Chris Markiewicz's Blog
Every Monday – thoughts, observations and ideas that hold up a mirror to who & how we are

Dignity, perfection and Mr Flap Flap

Thinking about an incident some years back has provided me with an interesting insight into the nature of humour.

I was on my way to a business meeting with an important client based in Bond Street, Central London, accompanied by a colleague, Sarahjane. As we were walking from the tube station down Piccadilly, I happened to look over the road, just as Elton John, dressed in a rather dapper sparkly suit and wide brimmed black hat was leaving The Ritz.

I was, of course, transfixed. However, I made the mistake of continuing to walk. Now, I need to make clear that, given that this was well over twenty years ago, my eyesight was quite a bit better than it is now, although my peripheral vision was definitely on the wane. I wasn’t using a white cane in those days and, in one hand I had a briefcase and in the other, a rolled up umbrella.

Walking as I was, totally distracted by the man himself on the opposite pavement, I failed to notice the large round litter bin ahead of me.

I walked squarely into it.

It tipped forward. I tipped forward. It fell to the ground. I fell with it.

I ended up spread-eagled on top of the upset bin, as it rolled from side to side beneath me.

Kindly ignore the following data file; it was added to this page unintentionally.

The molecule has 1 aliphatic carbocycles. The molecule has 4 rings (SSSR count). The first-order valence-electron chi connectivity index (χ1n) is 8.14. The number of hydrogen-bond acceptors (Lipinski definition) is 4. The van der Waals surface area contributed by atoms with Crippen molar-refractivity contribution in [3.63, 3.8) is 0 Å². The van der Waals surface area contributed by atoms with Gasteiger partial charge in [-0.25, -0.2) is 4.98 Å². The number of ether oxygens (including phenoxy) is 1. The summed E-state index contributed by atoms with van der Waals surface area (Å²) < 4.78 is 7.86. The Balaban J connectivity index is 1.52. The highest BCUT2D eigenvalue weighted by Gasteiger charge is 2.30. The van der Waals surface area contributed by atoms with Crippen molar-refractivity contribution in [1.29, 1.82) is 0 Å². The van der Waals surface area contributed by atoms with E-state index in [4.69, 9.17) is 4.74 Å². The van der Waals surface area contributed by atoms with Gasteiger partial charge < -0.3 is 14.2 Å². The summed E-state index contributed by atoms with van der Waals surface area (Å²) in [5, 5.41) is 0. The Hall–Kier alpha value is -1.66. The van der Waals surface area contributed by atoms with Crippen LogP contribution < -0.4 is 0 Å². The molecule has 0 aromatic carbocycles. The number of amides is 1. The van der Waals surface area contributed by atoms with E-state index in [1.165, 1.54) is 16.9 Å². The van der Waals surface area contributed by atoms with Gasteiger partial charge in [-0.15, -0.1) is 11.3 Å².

Instantly, the wise words of the late Hollywood actor Cary Grant popped into my head – something along the lines of: “Whatever the calamity, always work to retain  your dignity”.

So, I picked myself up as elegantly as I could, given the circumstances. I retrieved the bin and set it back in place. I brushed myself down, picked up the briefcase and brolley and deftly straightened my tie – all to the soundtrack of Sarahjane doubled up with uncontrollable laughter somewhere, outside my field of vision to my left.

Nevertheless, with the great Mr Grant’s words still ringing in my ears, I held my head high, pulled my shoulders back, took a deep breath to compose myself and, in as dignified fashion as I could muster, continued along Piccadilly.

In so doing, I could hear an ominous flapping sound coming from the region of my right foot. Flap, flap, flap at intervals of less than a second. Cue more hoots of laughter from my colleague as I tried desperately to ignore the sound. Finally, I stopped to investigate. In the tumble, the entire sole of my right, highly polished black brogue shoe had come right away and was flapping furiously as I walked. I might as well have been wearing a flipping flipper!

All efforts to remain as dignified as possible had failed.

Where dignity fails you, let in the humour.

Thankfully, I was able to see the funny side.

What I have come to realise, in the re-telling of this tale is that humour occupies that space between dignity and indignity, between perfection and imperfection. In spotting the great E. John Esq., the “perfection” of confidently striding along one of the world’s most famous thoroughfares was utterly shattered.  The space that it exposed allowed for humour and, thankfully I was able to allow it in (after initial disorientation, confusion and embarrassment).